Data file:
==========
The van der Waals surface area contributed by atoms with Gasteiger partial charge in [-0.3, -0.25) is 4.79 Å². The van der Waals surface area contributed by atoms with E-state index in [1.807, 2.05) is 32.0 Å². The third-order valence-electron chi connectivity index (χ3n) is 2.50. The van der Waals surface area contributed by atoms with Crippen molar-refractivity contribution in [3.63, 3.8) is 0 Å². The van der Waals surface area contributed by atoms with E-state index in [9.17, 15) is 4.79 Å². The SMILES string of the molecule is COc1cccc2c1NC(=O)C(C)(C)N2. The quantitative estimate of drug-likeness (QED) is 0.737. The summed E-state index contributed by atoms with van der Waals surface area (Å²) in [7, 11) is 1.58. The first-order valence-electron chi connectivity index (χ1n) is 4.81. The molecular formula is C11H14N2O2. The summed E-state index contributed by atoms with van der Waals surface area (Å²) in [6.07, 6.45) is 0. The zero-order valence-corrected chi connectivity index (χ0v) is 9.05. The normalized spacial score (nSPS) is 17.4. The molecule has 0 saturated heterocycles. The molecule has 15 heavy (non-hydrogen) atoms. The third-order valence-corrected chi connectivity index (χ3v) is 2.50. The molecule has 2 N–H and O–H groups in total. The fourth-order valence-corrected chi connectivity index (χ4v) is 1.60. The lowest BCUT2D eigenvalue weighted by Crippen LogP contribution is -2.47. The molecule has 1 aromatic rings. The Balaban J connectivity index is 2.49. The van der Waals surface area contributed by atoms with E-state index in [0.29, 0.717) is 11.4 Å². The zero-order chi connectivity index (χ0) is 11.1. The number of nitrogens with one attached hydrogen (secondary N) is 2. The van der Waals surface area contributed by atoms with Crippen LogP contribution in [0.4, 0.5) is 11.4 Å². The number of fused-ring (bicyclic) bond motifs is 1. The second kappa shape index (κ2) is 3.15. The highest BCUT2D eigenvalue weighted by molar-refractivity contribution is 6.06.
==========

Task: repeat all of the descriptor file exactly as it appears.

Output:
The van der Waals surface area contributed by atoms with Gasteiger partial charge in [-0.3, -0.25) is 4.79 Å². The van der Waals surface area contributed by atoms with E-state index in [1.807, 2.05) is 32.0 Å². The third-order valence-electron chi connectivity index (χ3n) is 2.50. The van der Waals surface area contributed by atoms with Crippen molar-refractivity contribution in [3.63, 3.8) is 0 Å². The van der Waals surface area contributed by atoms with E-state index in [9.17, 15) is 4.79 Å². The SMILES string of the molecule is COc1cccc2c1NC(=O)C(C)(C)N2. The quantitative estimate of drug-likeness (QED) is 0.737. The summed E-state index contributed by atoms with van der Waals surface area (Å²) in [7, 11) is 1.58. The first-order valence-electron chi connectivity index (χ1n) is 4.81. The molecular formula is C11H14N2O2. The summed E-state index contributed by atoms with van der Waals surface area (Å²) in [6.07, 6.45) is 0. The zero-order valence-corrected chi connectivity index (χ0v) is 9.05. The normalized spacial score (nSPS) is 17.4. The molecule has 0 saturated heterocycles. The molecule has 15 heavy (non-hydrogen) atoms. The third-order valence-corrected chi connectivity index (χ3v) is 2.50. The molecule has 2 N–H and O–H groups in total. The fourth-order valence-corrected chi connectivity index (χ4v) is 1.60. The lowest BCUT2D eigenvalue weighted by Crippen LogP contribution is -2.47. The molecule has 1 aromatic rings. The Balaban J connectivity index is 2.49. The van der Waals surface area contributed by atoms with E-state index in [0.29, 0.717) is 11.4 Å². The zero-order chi connectivity index (χ0) is 11.1. The number of nitrogens with one attached hydrogen (secondary N) is 2. The van der Waals surface area contributed by atoms with Crippen LogP contribution in [0.4, 0.5) is 11.4 Å². The number of fused-ring (bicyclic) bond motifs is 1. The second kappa shape index (κ2) is 3.15. The highest BCUT2D eigenvalue weighted by molar-refractivity contribution is 6.06.